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Smokeheads, Doug Johnstone, book reviewFour thirty something friends head to the Scottish island of Islay for a weekend of drug taking and whisky tasting. Friends since their university days, it was a mutual passion for whisky that brought them together but since then their lives have taken different paths. Brash, confident Roddy makes a fortune working in futures; Luke, the quiet one, is a musician who records film soundtracks; happily married Ethan works for the Royal Bank of Scotland; and Adam sells tacky souvenirs (and the odd bottle of Scotch) to tourists in a shop on the Royal Mile. For three of the lads this is a party weekend, a chance to let of steam and get steaming drunk, but one of them has an ulterior motive for the trip.

The weekend starts with a bang when their hire car is stopped by the local police, two hard-cases who don’t take kindly to the fellas from the city but let them off with a warning, or rather a threat. At the first distillery they visit Adam, who knows Islay well, catches up with Molly, a guide who he’s met before on several occasions. She agrees to meet up with Adam and others in the pub that evening for some drinks. When she gets there the party is in full swing with Roddy having scored with a local barmaid who happens to be Molly’s younger sister but things turn nasty with the arrival of Molly’s ex-husband, one of the policemen who stopped the lads earlier that day.

The following day the group, accompanied by Molly, drive out to an isolated part of the island where Adam explains why he’s asked them to come to Islay. What he has to say doesn’t go down too well with some the group and with tempers reaching breaking point, a terrible accident occurs, an accident that quickly turns into a nightmare.

Easily summed up as a cross between Deliverance and The Wicker Man, Smokeheads is flattered by the label “novel”, especially as the short chapters of large typeface are punctuated by large expanses of empty paper. It’s a novella at best but one that packs one heck of a punch. Admittedly it starts a little slowly but even then the writing is good and the tension builds brilliantly as it gradually becomes apparent that the friendships may not be as solid as they first appear. When things do kick off the pace is relentless and the short chapters only emphasise that feeling of breathlessness and suspense.

“The humour is very, very dark and is the chief reason that Johnstone gets away with the implausibility of the plot.”

Johnstone has pretty much torn up the rule book when it comes to writing fiction. The main characters aren’t very likeable and in very quickly developing some while letting others remain sketchy, he sends strong signals about what lies ahead. Smokeheads is the name that the people of Islay use to describe the city dwellers that come to tour the island’s distilleries and with this subject Johnstone has an instant readership. While his descriptions of the Islay malts are written with obvious passion and skill, they do dominate the opening section and detract from the story. The effect is that the first third of “Smokeheads” is slightly stilted in tone which is a shame as when he gets going, Johnstone writes easily as well as other ‘tartan noir’ authors such as Christopher Brookmyre.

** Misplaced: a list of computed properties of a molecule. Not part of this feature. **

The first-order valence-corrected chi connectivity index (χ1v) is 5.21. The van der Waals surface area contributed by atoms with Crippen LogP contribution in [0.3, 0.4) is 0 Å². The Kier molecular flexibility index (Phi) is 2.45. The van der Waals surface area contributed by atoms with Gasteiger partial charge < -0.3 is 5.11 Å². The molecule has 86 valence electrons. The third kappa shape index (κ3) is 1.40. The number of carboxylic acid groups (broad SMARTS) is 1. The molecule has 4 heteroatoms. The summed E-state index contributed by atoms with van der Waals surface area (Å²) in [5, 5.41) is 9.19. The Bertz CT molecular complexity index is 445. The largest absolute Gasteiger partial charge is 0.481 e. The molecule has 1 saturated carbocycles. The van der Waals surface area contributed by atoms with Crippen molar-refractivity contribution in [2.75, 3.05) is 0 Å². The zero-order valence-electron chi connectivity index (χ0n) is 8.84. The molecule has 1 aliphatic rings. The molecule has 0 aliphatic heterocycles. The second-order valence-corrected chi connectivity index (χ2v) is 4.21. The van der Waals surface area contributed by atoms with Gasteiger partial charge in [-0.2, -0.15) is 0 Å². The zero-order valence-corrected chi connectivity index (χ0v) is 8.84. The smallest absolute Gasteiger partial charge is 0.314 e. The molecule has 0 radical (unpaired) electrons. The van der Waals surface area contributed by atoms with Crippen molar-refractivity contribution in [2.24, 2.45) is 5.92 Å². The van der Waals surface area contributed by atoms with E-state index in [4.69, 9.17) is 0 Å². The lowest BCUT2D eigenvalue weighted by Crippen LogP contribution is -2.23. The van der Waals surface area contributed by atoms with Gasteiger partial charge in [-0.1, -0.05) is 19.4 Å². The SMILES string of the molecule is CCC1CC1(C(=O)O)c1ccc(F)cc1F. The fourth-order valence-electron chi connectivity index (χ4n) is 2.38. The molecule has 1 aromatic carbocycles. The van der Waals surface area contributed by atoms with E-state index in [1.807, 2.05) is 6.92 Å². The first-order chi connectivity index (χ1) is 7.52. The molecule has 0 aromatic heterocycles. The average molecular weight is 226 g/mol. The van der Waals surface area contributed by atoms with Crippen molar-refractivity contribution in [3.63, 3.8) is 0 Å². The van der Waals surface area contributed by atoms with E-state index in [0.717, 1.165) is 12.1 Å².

Despite the problems Smokeheads works. Get past the first third and the excitement kicks in. The humour is very, very dark and is the chief reason that Johnstone gets away with the implausibility of the plot. The short chapters and economic prose have the pages turning effortlessly and each new twist has the adrenaline pumping. The events become increasingly violent and there’s plenty of gore but Johnstone takes us through peaks and troughs which heightens the shock; it’s clever stuff.

The character of Roddy is monstrously overblown while Adam is insipid in comparison. I liked the idea of the characters having jobs that put them at odds but, on the other hand, cementing the story so firmly in the current economic crisis will only date the novel in the future which is a shame as the basic story is timeless. One thing Johnstone does convey well is the friendship between the four lads; initially he paints a picture of a loyal bunch of mates who’ve managed to remain friends in spite of the different directions they’ve taken, but before long there are signs that all is not what it seems, lending an interesting underlying dynamic to the story.

For all its faults – and they are numerous – Smokeheads is a great read; horribly funny, stomach-churningly bloody and highly entertaining. If you aren’t a whiskey drinker to start with, you’ll be reaching for a wee dram by the time you finish.

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by Doug Johnstone

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  1. [...] that little daftie was unleashed on the world. This time round we have Mary Bor to thank over at …

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